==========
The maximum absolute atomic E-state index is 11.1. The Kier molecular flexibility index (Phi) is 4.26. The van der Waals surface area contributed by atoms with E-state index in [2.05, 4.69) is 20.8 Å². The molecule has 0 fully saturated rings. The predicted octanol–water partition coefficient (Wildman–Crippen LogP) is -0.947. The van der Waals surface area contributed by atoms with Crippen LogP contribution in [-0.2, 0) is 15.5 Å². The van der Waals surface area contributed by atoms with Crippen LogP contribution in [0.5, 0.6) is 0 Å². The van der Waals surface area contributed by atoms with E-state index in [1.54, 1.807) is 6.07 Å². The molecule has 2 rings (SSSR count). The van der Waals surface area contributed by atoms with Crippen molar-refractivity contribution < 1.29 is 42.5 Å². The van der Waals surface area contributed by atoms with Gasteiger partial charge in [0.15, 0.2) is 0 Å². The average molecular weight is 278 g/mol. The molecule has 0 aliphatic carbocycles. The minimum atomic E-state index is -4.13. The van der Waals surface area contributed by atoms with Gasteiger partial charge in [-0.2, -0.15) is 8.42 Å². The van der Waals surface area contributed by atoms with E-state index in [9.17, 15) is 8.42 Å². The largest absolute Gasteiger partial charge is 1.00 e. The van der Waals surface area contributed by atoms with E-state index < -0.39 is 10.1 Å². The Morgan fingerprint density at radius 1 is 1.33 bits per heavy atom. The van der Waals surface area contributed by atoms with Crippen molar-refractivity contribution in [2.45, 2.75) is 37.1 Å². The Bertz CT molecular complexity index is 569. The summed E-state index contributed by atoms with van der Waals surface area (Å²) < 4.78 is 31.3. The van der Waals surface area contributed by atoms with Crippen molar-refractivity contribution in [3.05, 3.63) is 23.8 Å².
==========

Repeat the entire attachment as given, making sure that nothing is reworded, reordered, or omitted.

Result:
The maximum absolute atomic E-state index is 11.1. The Kier molecular flexibility index (Phi) is 4.26. The van der Waals surface area contributed by atoms with E-state index in [2.05, 4.69) is 20.8 Å². The molecule has 0 fully saturated rings. The predicted octanol–water partition coefficient (Wildman–Crippen LogP) is -0.947. The van der Waals surface area contributed by atoms with Crippen LogP contribution in [-0.2, 0) is 15.5 Å². The van der Waals surface area contributed by atoms with Crippen LogP contribution in [0.5, 0.6) is 0 Å². The van der Waals surface area contributed by atoms with E-state index in [1.54, 1.807) is 6.07 Å². The molecule has 2 rings (SSSR count). The van der Waals surface area contributed by atoms with Crippen molar-refractivity contribution < 1.29 is 42.5 Å². The van der Waals surface area contributed by atoms with Gasteiger partial charge in [0.15, 0.2) is 0 Å². The average molecular weight is 278 g/mol. The molecule has 0 aliphatic carbocycles. The minimum atomic E-state index is -4.13. The van der Waals surface area contributed by atoms with Gasteiger partial charge in [-0.2, -0.15) is 8.42 Å². The van der Waals surface area contributed by atoms with E-state index in [9.17, 15) is 8.42 Å². The largest absolute Gasteiger partial charge is 1.00 e. The van der Waals surface area contributed by atoms with E-state index < -0.39 is 10.1 Å². The Morgan fingerprint density at radius 1 is 1.33 bits per heavy atom. The van der Waals surface area contributed by atoms with Crippen molar-refractivity contribution in [2.45, 2.75) is 37.1 Å². The Bertz CT molecular complexity index is 569. The summed E-state index contributed by atoms with van der Waals surface area (Å²) < 4.78 is 31.3. The van der Waals surface area contributed by atoms with Crippen molar-refractivity contribution in [3.05, 3.63) is 23.8 Å².